U.S. Dept. of Commerce / NOAA / OAR / PMEL / Publications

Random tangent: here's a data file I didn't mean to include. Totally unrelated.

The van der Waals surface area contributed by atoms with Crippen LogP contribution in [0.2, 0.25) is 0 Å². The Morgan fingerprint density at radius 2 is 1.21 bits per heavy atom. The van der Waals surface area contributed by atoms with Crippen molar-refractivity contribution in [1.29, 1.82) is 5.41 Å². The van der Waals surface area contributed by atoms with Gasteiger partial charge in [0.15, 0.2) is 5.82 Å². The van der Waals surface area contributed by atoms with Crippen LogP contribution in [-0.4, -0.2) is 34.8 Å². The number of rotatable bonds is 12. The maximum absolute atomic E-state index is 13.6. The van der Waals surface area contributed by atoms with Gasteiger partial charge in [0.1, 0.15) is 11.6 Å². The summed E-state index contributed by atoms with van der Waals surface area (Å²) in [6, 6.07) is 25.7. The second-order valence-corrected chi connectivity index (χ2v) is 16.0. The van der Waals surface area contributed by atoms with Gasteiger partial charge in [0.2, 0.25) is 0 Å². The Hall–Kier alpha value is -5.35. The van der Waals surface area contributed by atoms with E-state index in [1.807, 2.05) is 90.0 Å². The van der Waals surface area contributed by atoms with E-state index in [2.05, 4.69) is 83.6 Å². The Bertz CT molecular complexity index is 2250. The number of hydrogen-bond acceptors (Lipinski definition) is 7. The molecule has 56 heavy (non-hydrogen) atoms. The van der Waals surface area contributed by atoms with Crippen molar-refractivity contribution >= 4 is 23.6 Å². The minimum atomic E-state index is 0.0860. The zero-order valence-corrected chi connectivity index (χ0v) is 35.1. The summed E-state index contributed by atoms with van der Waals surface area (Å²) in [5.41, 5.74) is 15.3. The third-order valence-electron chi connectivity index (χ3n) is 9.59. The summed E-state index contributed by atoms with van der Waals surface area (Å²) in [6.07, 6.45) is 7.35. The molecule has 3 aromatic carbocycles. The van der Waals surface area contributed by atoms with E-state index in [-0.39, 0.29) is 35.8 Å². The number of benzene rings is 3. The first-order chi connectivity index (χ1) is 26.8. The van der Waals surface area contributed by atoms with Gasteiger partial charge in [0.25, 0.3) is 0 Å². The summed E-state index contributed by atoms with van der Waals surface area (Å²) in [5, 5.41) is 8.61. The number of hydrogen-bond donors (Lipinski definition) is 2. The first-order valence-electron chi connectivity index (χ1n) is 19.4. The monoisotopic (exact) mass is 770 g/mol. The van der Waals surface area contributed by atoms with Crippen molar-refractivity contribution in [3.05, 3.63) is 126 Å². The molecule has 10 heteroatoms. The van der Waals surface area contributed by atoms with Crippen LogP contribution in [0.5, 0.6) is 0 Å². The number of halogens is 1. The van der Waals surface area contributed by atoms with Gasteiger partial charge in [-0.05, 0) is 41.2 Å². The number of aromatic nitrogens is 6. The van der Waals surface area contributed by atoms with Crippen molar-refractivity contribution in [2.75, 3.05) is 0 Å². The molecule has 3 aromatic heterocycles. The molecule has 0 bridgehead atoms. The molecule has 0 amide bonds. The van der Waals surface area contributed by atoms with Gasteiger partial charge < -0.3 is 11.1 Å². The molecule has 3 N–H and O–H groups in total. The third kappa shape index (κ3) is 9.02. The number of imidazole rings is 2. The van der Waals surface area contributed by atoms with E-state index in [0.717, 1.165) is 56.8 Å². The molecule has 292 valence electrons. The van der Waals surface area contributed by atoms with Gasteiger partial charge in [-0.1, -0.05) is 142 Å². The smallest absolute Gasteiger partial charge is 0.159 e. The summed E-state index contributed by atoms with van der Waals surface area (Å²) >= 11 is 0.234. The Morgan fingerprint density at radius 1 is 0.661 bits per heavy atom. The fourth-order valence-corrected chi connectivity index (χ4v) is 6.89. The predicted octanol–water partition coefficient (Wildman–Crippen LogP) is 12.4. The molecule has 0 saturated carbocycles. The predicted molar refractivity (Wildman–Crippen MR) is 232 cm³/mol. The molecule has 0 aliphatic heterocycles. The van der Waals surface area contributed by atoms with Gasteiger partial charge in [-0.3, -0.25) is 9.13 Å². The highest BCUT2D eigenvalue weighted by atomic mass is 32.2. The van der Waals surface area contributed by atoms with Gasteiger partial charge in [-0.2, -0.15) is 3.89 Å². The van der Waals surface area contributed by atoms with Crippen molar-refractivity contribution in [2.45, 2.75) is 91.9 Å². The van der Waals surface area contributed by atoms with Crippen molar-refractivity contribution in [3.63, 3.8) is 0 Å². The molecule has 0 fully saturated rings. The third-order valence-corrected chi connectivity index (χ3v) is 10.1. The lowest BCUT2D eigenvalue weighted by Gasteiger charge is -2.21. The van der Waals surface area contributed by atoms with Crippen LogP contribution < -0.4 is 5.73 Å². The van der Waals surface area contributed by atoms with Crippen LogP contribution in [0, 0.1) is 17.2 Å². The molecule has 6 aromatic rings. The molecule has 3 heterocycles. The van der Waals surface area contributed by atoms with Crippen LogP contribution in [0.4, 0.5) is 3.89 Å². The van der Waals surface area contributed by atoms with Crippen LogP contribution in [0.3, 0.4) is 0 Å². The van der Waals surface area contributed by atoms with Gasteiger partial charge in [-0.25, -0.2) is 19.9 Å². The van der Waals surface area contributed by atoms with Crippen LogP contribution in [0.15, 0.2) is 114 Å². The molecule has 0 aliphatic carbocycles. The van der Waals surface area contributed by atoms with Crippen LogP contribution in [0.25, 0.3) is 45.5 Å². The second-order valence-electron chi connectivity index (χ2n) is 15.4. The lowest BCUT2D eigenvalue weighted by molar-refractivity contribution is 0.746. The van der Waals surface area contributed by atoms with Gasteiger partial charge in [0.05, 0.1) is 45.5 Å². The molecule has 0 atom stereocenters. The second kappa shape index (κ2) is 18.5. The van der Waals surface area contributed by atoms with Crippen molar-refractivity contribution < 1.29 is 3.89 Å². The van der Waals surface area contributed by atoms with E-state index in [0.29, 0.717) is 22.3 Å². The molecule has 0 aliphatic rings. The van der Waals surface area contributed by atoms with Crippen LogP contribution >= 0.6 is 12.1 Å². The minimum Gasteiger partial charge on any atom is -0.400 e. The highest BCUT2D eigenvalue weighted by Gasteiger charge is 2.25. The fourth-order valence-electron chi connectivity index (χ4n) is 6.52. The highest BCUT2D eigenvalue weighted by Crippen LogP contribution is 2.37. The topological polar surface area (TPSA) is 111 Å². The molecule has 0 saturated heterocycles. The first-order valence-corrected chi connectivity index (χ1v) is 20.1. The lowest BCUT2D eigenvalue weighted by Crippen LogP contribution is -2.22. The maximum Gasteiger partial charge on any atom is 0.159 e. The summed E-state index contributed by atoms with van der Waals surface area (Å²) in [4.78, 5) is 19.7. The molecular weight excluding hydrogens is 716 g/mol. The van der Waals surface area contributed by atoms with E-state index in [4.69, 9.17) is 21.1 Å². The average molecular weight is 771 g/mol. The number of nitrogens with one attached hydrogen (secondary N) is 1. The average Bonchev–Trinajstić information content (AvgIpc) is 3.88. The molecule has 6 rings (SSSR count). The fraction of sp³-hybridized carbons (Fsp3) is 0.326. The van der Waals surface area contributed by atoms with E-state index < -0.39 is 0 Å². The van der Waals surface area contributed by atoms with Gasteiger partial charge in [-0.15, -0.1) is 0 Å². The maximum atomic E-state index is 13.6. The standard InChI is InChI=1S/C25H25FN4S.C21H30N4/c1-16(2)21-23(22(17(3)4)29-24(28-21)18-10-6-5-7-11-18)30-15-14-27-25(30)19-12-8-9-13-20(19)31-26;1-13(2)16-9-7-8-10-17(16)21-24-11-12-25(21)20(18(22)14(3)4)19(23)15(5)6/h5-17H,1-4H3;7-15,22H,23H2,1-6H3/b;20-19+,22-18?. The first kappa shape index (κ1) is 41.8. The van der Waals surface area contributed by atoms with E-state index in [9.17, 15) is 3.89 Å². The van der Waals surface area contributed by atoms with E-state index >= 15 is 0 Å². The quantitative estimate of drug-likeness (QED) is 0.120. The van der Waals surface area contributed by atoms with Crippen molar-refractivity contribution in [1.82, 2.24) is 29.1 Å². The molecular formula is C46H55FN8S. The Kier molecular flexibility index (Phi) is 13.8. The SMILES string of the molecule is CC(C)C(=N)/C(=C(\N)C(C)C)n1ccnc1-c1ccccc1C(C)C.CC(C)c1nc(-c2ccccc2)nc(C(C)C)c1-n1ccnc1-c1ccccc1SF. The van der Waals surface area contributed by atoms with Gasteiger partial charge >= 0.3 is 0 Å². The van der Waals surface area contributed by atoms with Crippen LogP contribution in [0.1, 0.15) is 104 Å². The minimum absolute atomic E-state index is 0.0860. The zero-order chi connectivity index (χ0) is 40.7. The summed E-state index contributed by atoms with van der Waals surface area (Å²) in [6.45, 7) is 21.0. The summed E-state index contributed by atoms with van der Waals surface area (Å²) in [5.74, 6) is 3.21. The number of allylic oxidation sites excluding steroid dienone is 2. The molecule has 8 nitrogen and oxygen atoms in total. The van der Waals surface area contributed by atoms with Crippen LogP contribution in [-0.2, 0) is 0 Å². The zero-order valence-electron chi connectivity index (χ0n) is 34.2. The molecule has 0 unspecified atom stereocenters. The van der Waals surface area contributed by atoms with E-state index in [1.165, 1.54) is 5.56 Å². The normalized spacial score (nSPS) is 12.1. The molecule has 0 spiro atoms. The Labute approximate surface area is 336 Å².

Using observations from 38 ichthyoplankton surveys conducted near Shelikof Strait, Alaska between 1979 and 1992, we characterized the horizontal distribution and spatial patchiness of the early life stages of walleye pollock (Theragra chalcogramma). Lloyd's index of patchiness ranged from 3.9–6.1 for eggs and 3.9–16.2 for larvae. This index was size (age) dependent: low for eggs, high for newly hatched larvae, then decreasing through late larval stage. By the early juvenile stage, patchiness increased as pollock began to school. The percentage of larvae in a patch (defined as the percentage of larvae present at stations where larval counts exceeded the mean by one standard deviation during the given survey) varied greatly (26–92%). Larval distributions were used to deduce physical mechanisms responsible for patches. Three categories of patches were identified: those created by interaction of larvae with time-dependent currents, those in the vicinity of Sutwik Island, and those associated with eddies. Simulation experiments were utilized to examine processes influencing patch formation and the role of larval swimming. Between 5 and 6 weeks after hatching, larvae have swimming abilities that enable them to maintain a patch already created by physical mechanisms.
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